The World Small Animal Veterinary Association (WSAVA) represents more than 200,000 veterinarians across 105 associations. The mission of the WSAVA is: “To advance the health and welfare of companion animals worldwide through an educated, committed and collaborative global community of veterinary peers.”

Recently the WSAVA published: WASVA Animal Welfare Guidelines – for Companion Animal Practitioners and Veterinary Teams. It is hoped that the guidelines will “assist companion animal veterinarians throughout the world in their understanding of contemporary animal welfare concept and science, and provide guidance on addressing potential animal welfare problems, navigating some more common ethical issues, and promoting good animal welfare through effective communication, both within the veterinary clinic and beyond.”

There are six chapters in total: Chapter 1: Animal welfare — recognition and assessment; Chapter 2: Measurement and monitoring of animal welfare; Chapter 3: Welfare needs surrounding the veterinary visit; Chapter 4: Ethical questions and moral issues; Chapter 5: Communication with owners regarding animal welfare; and, Chapter 6: Outreach — welfare beyond your clinic.

Each chapter includes a list of WSAVA recommendations, some background of the topic under discussion, various section(s) providing further information, a set of conclusions and a checklist of suggested actions. For example, Chapter 1 (Animal Welfare — recognition and assessment) describes what the WSAVA considers to be the definition of animal welfare, discuses animal sentience and the science and ethics of animal welfare, and also considers the role of veterinarians and society. The chapter closes with a checklist of eight items including: ‘Are you up to date with scientific advances in understanding and assessing animal welfare?’ ‘Do you have a written animal welfare charter outlining the principles of your clinic’s or association’s commitment to protecting animal welfare?’Does your approach to animal welfare always strive to promote positive welfare states?’

A handy toolkit is included at the back of the guidelines providing links to various useful information resources, for example the AVMA, BVA and IFAW Guidelines on Euthanasia.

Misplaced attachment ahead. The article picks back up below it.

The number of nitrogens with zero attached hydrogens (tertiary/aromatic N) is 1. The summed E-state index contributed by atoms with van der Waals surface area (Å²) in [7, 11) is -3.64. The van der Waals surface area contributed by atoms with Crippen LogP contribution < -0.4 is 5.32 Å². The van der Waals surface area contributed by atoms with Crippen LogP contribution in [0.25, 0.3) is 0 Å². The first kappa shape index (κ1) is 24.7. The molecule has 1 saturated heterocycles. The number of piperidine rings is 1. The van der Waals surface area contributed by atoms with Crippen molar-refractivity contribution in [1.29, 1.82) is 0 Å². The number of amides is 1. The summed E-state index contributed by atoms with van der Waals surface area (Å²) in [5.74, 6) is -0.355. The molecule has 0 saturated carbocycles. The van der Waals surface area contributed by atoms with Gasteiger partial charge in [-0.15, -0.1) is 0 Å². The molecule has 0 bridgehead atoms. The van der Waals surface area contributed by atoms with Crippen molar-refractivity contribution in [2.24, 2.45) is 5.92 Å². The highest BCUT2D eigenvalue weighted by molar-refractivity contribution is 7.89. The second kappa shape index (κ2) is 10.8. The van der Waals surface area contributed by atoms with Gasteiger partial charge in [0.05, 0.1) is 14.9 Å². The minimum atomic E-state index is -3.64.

WSAVA Animal Welfare Guidelines for Companion Animal Practitioners and Veterinary Teams (2018). A4, 80 pages. Available at: https://www.wsava.org/WSAVA/media/resources/Guidelines/WSAVA-Animal-Welfare-Guidelines-(2018).pdf.

E Carter,

Animal welfare in the EU

The European Union (EU) Animal Welfare Strategy 2012–2015 was published in 2012 and sought to improve the welfare of animals within the EU, whether on farms, in zoos, used for experimental purposes, or kept as pets.

Each Member State is responsible for implementing EU legislation at a national level and the European Commission is, in turn, responsible for ensuring that Member States enact EU rules appropriately. In November 2018, the European Court of Auditors (ECA) published a special report reporting on how the actions of both the Commission and Member States have contributed to achieving EU animal welfare objectives. Specifically, the ECA focused on the welfare of farm animals with respect to two actions originally detailed in the strategy: 1) Develop tools, including where relevant implementing plans, to strengthen Member States’ compliance; and 2) Optimise synergistic effects from current Common Agriculture Policy (CAP) (the CAP facilitates improvements in animal welfare through cross-compliance whereby a number of CAP payments made to farmers are linked to meeting minimum standards of animal welfare).

The ECA visited five Member States (Germany, France, Italy, Poland and Romania) between September 2017 and June 2018. The auditors looked at how animal welfare legislation was implemented and examined official inspections for the period from 2012 to early 2018.

The auditors considered that, generally, good progress had been made in improving animal welfare on-farm with regards to the group housing of sows (individual stalls were banned in 2013) and banning unenriched cages for laying hens (implemented in 2012). However, compliance was poor on-farm in relation to the routine tail-docking of pigs. There were also concerns over the welfare of animals during transport (especially long-distance transport and the transport of unfit animals) and at slaughter (the use of the derogation for slaughter without stunning and inadequate stunning procedures). The auditors concluded that: “there are still some significant discrepancies between the animal welfare standards established in the EU legislation and the reality on the ground.”

Overall, the ECA made a number of recommendations under four main headings: ‘Strategic framework for the Commission’s animal welfare policy’; ‘Commission’s enforcement and guidance in the area of compliance’; ‘Improve co-ordination between official inspections and cross-compliance’; and ‘Using rural development support to achieve animal welfare objectives.’

The response of the European Commission to the Special Report of the European Court of Auditors is included at the back of the report.

Animal Welfare in the EU: Closing the Gap Between Ambitious Goals and Practical Implementation (Pursuant to Article 287(4), Second Subparagraph, TFEU) (2018). A4, 68 pages. Special Report No. 31, European Court of Auditors. Available: https://www.eca.europa.eu/Lists/ECADocuments/SR18_31/SR_ANIMAL_WELFARE_EN.pdf.

E Carter,